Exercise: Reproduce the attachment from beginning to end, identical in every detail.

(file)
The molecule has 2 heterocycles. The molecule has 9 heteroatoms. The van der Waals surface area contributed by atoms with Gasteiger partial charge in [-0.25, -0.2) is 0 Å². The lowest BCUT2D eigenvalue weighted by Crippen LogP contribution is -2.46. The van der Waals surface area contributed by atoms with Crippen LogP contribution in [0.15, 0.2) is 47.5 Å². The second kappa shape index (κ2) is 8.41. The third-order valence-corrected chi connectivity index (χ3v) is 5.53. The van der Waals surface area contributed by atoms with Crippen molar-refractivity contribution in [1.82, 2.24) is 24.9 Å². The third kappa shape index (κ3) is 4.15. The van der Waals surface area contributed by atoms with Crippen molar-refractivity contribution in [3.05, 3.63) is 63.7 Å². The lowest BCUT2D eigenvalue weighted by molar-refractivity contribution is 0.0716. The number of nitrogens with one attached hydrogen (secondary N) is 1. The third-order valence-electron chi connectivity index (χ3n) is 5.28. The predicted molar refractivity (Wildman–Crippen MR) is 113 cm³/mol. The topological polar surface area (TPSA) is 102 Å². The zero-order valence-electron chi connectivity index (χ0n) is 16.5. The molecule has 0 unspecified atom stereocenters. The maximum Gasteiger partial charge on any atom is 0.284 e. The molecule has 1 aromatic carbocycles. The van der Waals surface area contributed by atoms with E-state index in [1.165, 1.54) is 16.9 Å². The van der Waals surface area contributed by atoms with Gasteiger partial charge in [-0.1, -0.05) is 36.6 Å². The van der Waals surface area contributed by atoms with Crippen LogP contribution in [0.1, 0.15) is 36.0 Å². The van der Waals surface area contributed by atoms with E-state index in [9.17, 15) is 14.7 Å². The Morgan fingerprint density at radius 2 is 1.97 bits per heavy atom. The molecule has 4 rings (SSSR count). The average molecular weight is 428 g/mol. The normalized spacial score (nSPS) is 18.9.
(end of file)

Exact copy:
The molecule has 2 heterocycles. The molecule has 9 heteroatoms. The van der Waals surface area contributed by atoms with Gasteiger partial charge in [-0.25, -0.2) is 0 Å². The lowest BCUT2D eigenvalue weighted by Crippen LogP contribution is -2.46. The van der Waals surface area contributed by atoms with Crippen LogP contribution in [0.15, 0.2) is 47.5 Å². The second kappa shape index (κ2) is 8.41. The third-order valence-corrected chi connectivity index (χ3v) is 5.53. The van der Waals surface area contributed by atoms with Crippen molar-refractivity contribution in [1.82, 2.24) is 24.9 Å². The third kappa shape index (κ3) is 4.15. The van der Waals surface area contributed by atoms with Crippen molar-refractivity contribution in [3.05, 3.63) is 63.7 Å². The lowest BCUT2D eigenvalue weighted by molar-refractivity contribution is 0.0716. The number of nitrogens with one attached hydrogen (secondary N) is 1. The third-order valence-electron chi connectivity index (χ3n) is 5.28. The predicted molar refractivity (Wildman–Crippen MR) is 113 cm³/mol. The topological polar surface area (TPSA) is 102 Å². The zero-order valence-electron chi connectivity index (χ0n) is 16.5. The molecule has 0 unspecified atom stereocenters. The maximum Gasteiger partial charge on any atom is 0.284 e. The molecule has 1 aromatic carbocycles. The van der Waals surface area contributed by atoms with E-state index in [1.165, 1.54) is 16.9 Å². The van der Waals surface area contributed by atoms with Gasteiger partial charge in [-0.1, -0.05) is 36.6 Å². The van der Waals surface area contributed by atoms with Crippen LogP contribution in [0.1, 0.15) is 36.0 Å². The van der Waals surface area contributed by atoms with E-state index in [9.17, 15) is 14.7 Å². The Morgan fingerprint density at radius 2 is 1.97 bits per heavy atom. The molecule has 4 rings (SSSR count). The average molecular weight is 428 g/mol. The normalized spacial score (nSPS) is 18.9.